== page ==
# Past Combinatorial Theory Seminar

11 February 2014
14:30
Abstract

We give a new proof of the Frankl-Rödl theorem on set systems with a forbidden intersection. Our method extends to codes with forbidden distances, where over large alphabets our bound is significantly better than that obtained by Frankl and Rödl. One consequence of our result is a Frankl-Rödl type theorem for permutations with a forbidden distance. Joint work with Peter Keevash.

• Combinatorial Theory Seminar
28 January 2014
14:30
Peter Keevash
Abstract
A Steiner Triple System on a set X is a collection T of 3-element subsets of X such that every pair of elements of X is contained in exactly one of the triples in T. An example considered by Plücker in 1835 is the affine plane of order three, which consists of 12 triples on a set of 9 points. Plücker observed that a necessary condition for the existence of a Steiner Triple System on a set with n elements is that n be congruent to 1 or 3 mod 6. In 1846, Kirkman showed that this necessary condition is also sufficient. In 1853, Steiner posed the natural generalisation of the question: given integers q and r, for which n is it possible to choose a collection Q of q-element subsets of an n-element set X such that any r elements of X are contained in exactly one of the sets in Q? There are some natural necessary divisibility conditions generalising the necessary conditions for Steiner Triple Systems. The Existence Conjecture states that for all but finitely many n these divisibility conditions are also sufficient for the existence of general Steiner systems (and more generally designs). We prove the Existence Conjecture, and more generally, we show that the natural divisibility conditions are sufficient for clique decompositions of simplicial complexes that satisfy a certain pseudorandomness condition.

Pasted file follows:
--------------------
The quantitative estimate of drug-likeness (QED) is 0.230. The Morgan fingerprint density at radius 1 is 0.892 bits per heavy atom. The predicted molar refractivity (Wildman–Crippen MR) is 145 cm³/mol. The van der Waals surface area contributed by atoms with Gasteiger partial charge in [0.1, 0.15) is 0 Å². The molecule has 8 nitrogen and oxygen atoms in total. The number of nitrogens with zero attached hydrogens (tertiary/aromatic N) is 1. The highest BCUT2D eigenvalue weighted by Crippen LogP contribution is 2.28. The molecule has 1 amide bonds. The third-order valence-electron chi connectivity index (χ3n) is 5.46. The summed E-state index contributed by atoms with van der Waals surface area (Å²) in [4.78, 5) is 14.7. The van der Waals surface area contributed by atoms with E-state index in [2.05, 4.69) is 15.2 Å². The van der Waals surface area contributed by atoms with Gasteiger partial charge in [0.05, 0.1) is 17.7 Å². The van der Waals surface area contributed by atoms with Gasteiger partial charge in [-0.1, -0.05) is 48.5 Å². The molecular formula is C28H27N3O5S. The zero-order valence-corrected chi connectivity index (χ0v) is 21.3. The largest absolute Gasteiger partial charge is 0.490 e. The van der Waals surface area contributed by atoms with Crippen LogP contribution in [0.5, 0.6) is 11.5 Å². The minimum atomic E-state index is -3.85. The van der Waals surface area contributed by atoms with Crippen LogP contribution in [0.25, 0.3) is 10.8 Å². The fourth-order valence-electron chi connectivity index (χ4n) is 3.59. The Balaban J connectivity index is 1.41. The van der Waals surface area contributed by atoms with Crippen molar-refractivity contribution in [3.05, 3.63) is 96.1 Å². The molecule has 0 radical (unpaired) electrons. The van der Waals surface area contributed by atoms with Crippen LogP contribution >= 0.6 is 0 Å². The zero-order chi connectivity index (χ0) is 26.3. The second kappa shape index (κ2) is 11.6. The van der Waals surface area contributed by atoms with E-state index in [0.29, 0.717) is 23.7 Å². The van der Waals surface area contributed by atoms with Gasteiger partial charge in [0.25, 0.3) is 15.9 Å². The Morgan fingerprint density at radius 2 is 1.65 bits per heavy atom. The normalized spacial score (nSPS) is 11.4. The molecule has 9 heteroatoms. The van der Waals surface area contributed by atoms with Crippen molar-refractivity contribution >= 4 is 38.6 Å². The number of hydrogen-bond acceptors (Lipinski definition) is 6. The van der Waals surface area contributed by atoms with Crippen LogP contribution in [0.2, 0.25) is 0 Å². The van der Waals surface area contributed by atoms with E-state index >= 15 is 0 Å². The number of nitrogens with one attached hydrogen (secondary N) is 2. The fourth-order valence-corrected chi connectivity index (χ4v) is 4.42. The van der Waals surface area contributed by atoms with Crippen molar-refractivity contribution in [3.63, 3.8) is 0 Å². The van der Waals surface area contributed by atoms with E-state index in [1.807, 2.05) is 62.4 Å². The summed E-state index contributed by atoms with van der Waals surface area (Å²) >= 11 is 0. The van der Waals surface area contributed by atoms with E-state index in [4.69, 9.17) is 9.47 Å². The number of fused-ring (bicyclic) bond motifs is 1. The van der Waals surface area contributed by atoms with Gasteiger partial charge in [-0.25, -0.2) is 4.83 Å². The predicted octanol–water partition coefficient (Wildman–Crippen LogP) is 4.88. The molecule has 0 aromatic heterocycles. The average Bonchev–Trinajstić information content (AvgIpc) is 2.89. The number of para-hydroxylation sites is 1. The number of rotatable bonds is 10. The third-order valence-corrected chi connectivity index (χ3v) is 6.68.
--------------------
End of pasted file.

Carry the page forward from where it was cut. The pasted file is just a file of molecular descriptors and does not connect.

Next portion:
• Combinatorial Theory Seminar
21 January 2014
14:30
Yufei Zhao
Abstract
<p>We introduce and develop a theory of limits for sequences of sparse graphs based on $L^p$ graphons, which generalizes both the existing $L^\infty$ theory of dense graph limits and its extension by Bollob\'as and Riordan to sparse graphs without dense spots. In doing so, we replace the no dense spots hypothesis with weaker assumptions, which allow us to analyze graphs with power law degree distributions. This gives the first broadly applicable limit theory for sparse graphs with unbounded average degrees.</p> <p>Joint work with Christian Borgs, Jennifer T. Chayes, and Henry Cohn.</p>
• Combinatorial Theory Seminar
3 December 2013
14:30
Bruce Reed
Abstract
We consider the parameter $a(H)$, which is the smallest a such that if $|E(G)|$ is at least/exceeds $a|V(H)|/2$ then $G$ has an $H$-minor. We are especially interested in sparse $H$ and in bounding $a(H)$ as a function of $|E(H)|$ and $|V(H)|$. This is joint work with David Wood.